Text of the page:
Then, a (soft) hammer came down. Shijiazhuang re-introduced mass COVID testing and locked down segments of the population on November 20, while Beijing’s main business district shut down indoor dining and went largely to remote work on the same day. Beijing’s response has thus far been ineffectual, with cases increasing from 621 on November 19 to 4,307 on November 26. The government response has certainly been more lenient than earlier this year. Guangzhou is not in a full city-wide lockdown, only multiple districts, despite running at over 8,000 cases for the past 10 days. Beijing has not imposed any sort of even district-wide lockdown. So, we saw a backpedalling from the “20 Measures,” but not a complete repeat of previous policy.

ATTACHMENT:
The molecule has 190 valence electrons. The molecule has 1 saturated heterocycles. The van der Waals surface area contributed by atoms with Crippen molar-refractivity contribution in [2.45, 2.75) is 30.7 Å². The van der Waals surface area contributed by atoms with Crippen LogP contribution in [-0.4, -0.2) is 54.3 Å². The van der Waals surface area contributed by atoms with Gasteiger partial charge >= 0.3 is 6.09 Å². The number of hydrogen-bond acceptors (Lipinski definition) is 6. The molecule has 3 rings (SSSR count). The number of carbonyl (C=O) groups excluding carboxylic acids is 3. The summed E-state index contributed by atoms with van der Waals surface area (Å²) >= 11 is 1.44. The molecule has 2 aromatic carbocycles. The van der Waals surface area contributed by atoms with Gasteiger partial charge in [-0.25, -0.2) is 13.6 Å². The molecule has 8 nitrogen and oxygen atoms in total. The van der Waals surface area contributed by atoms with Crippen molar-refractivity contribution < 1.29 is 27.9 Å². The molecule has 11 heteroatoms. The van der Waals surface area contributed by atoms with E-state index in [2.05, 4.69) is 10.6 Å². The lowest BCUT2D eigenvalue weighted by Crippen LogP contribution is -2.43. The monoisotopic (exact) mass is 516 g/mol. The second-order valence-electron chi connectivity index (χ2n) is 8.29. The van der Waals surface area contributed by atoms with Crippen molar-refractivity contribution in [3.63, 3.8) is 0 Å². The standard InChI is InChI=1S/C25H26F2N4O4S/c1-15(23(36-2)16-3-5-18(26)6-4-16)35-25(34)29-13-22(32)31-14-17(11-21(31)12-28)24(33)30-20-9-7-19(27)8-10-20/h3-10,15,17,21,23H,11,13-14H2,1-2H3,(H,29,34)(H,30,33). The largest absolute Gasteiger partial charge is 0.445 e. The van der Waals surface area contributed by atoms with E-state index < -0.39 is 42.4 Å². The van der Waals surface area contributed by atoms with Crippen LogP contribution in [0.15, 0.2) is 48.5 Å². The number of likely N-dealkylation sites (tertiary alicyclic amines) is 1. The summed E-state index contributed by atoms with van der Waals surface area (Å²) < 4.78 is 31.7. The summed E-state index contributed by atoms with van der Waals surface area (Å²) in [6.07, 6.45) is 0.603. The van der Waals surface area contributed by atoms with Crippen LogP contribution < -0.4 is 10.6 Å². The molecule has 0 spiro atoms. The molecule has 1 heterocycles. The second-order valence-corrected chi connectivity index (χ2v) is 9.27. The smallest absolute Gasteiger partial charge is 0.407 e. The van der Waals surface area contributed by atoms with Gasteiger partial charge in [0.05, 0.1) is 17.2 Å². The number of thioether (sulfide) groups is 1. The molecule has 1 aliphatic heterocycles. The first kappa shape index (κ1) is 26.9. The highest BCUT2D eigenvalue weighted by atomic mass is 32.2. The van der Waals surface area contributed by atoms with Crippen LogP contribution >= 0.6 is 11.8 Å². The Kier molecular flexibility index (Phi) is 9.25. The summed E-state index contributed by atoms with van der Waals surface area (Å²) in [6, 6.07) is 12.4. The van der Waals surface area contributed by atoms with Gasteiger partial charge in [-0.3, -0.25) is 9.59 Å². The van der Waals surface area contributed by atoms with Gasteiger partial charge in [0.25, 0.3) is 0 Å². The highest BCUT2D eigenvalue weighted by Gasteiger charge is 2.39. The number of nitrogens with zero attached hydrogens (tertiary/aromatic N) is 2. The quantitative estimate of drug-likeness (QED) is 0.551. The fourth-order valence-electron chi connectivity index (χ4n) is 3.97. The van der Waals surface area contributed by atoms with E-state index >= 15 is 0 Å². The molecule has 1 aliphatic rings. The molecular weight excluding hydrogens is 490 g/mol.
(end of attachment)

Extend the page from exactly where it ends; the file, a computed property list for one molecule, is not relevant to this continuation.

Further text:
Despite this, the social media sentiment (which I observed in my WeChat moments, akin to posts by Facebook friends) towards COVID policy became more sarcastic, despondent, and angry than any other time I have been in China, and I think even more so than during the Shanghai lockdown. The policy whiplash—excessive optimism over the government’s policy, followed by crushing of that hope—seemed to trigger a spree of negative or satircal posting. One critical event to add is a fire at an apartment in locked-down Urumqi which killed ten people on November 24, with some claiming that the building’s fire escapes were blocked and that fire trucks were delayed from responding as a result of zero-COVID policy; this was just the latest tragedy that seemed self-induced by COVID and triggered outrage. Lastly, others have pointed out that seeing the World Cup proceed as normal has also generated disillusionment towards zero-COVID.